Director of Animal Health: Store chickens safe to eat, despite bird flu outbreak

The South African Poultry Association says it will discuss with government how to strike the balance between disease management and financial risk impact of a bird flu outbreak.

Two individual cases of bird flu have been reported in Mpumalanga and the Free State.

An outbreak of a highly pathogenic H5N8 bird flu at a farm in the Free State province was confirmed by the agricultural industry body group, AgriSA, on Friday.

READ: Reports of H5N8 bird flu in South Africa

Government has introduced a ban on the sale of live poultry to minimise the risk of the disease spreading.

The poultry association's Kevin Lovell says the outbreak has not reached a crisis point and that the affected farms make up a small percentage of South Africa's supply.

What government is saying is how do we stop this disease spreading? Banning the sale of live birds is one such way. Today in our meeting we will look at what is the fair balance between business continuity and disease spread risk. No right answer. It is a discussion.

Kevin Lovell, CEO of the South African Poultry Association

One is a commercial egg laying farm, 1% of South Africa's egg supply is affected. It sounds like a lot of chickens but it is not a lot of eggs. It is not a crisis yet. The first farm was a boiler breeder farm, also a small percentage of South Africa's supply.

Kevin Lovell, CEO of the South African Poultry Association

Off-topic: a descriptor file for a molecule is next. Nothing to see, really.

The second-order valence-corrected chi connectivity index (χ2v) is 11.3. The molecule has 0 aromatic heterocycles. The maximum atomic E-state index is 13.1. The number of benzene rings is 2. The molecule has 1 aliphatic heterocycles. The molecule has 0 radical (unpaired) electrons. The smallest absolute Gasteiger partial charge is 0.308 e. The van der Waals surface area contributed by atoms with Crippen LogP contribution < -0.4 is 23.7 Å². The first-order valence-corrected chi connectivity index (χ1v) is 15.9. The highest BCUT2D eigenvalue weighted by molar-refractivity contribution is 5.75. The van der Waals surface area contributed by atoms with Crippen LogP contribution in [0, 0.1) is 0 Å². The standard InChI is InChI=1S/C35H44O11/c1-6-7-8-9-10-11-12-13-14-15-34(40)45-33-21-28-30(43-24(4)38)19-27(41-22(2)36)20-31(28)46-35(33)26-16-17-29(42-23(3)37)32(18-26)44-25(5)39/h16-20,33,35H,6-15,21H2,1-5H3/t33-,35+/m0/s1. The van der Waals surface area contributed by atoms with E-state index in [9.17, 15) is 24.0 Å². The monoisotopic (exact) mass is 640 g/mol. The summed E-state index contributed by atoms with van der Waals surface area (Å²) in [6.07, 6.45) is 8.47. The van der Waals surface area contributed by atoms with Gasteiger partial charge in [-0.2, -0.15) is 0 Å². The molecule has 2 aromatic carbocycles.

It is not a crisis yet. If it spreads it could become a crisis and fortunately for us, this particular strain does not affect people. It just affects farmers.

Kevin Lovell, CEO of the South African Poultry Association

Click on the link below to listen to the full audio...

Meanwhile the National Director of Animal Health, Dr Mpho Maja says consumers have nothing to worry about and that the meat in store is safe to eat.

She explains why government has banned the sale of live chickens.

It takes about 4 to 7 days before a disease is manifested if a bird is infected, so in that 4 to 7 days we would not know that those birds are affected. If the culls are infected and incubating the disease, they re going to further spread it.

Dr Mpho Maja, Management Team Director of Animal Health

It is not for consumer protection, it is basically to prevent the spread of the disease. The WHO as well as the World Organisation for Animal Health have confirmed that the H5N8 does not affect people.

Dr Mpho Maja, Management Team Director of Animal Health

Click on the audio below to listen to the full audio...


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